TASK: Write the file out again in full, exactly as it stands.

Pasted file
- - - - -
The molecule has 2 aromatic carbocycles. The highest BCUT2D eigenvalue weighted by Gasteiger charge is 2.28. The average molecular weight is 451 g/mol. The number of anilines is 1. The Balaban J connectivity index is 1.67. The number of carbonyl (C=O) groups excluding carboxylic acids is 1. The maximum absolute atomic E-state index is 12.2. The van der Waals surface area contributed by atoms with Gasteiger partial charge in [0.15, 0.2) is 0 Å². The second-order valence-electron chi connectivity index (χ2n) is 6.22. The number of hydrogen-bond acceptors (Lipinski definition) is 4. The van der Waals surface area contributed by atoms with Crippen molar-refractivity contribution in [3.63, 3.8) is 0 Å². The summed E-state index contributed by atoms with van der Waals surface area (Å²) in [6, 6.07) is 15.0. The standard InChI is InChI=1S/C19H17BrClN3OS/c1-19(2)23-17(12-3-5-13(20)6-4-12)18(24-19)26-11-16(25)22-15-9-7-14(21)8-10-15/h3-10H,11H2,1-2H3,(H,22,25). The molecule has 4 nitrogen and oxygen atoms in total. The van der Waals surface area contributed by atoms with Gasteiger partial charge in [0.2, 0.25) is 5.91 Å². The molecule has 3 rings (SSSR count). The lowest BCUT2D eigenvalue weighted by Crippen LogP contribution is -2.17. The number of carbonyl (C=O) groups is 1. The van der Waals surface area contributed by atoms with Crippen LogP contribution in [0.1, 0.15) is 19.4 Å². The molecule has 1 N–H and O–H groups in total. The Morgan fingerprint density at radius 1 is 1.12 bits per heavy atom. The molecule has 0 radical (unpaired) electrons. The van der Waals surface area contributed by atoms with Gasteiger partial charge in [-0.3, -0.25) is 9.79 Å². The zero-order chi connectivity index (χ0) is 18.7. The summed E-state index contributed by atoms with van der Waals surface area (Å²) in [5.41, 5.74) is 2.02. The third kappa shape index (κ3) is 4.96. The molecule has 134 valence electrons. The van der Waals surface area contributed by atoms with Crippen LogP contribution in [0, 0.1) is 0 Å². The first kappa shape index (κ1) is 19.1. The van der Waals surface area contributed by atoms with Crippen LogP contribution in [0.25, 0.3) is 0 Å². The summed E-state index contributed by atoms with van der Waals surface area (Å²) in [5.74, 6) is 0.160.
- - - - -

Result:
The molecule has 2 aromatic carbocycles. The highest BCUT2D eigenvalue weighted by Gasteiger charge is 2.28. The average molecular weight is 451 g/mol. The number of anilines is 1. The Balaban J connectivity index is 1.67. The number of carbonyl (C=O) groups excluding carboxylic acids is 1. The maximum absolute atomic E-state index is 12.2. The van der Waals surface area contributed by atoms with Gasteiger partial charge in [0.15, 0.2) is 0 Å². The second-order valence-electron chi connectivity index (χ2n) is 6.22. The number of hydrogen-bond acceptors (Lipinski definition) is 4. The van der Waals surface area contributed by atoms with Crippen molar-refractivity contribution in [3.63, 3.8) is 0 Å². The summed E-state index contributed by atoms with van der Waals surface area (Å²) in [6, 6.07) is 15.0. The standard InChI is InChI=1S/C19H17BrClN3OS/c1-19(2)23-17(12-3-5-13(20)6-4-12)18(24-19)26-11-16(25)22-15-9-7-14(21)8-10-15/h3-10H,11H2,1-2H3,(H,22,25). The molecule has 4 nitrogen and oxygen atoms in total. The van der Waals surface area contributed by atoms with Gasteiger partial charge in [0.2, 0.25) is 5.91 Å². The molecule has 3 rings (SSSR count). The lowest BCUT2D eigenvalue weighted by Crippen LogP contribution is -2.17. The number of carbonyl (C=O) groups is 1. The van der Waals surface area contributed by atoms with Crippen LogP contribution in [0.1, 0.15) is 19.4 Å². The molecule has 1 N–H and O–H groups in total. The Morgan fingerprint density at radius 1 is 1.12 bits per heavy atom. The molecule has 0 radical (unpaired) electrons. The van der Waals surface area contributed by atoms with Gasteiger partial charge in [-0.3, -0.25) is 9.79 Å². The zero-order chi connectivity index (χ0) is 18.7. The summed E-state index contributed by atoms with van der Waals surface area (Å²) in [5.41, 5.74) is 2.02. The third kappa shape index (κ3) is 4.96. The molecule has 134 valence electrons. The van der Waals surface area contributed by atoms with Crippen LogP contribution in [0, 0.1) is 0 Å². The first kappa shape index (κ1) is 19.1. The van der Waals surface area contributed by atoms with Crippen LogP contribution in [0.25, 0.3) is 0 Å². The summed E-state index contributed by atoms with van der Waals surface area (Å²) in [5.74, 6) is 0.160.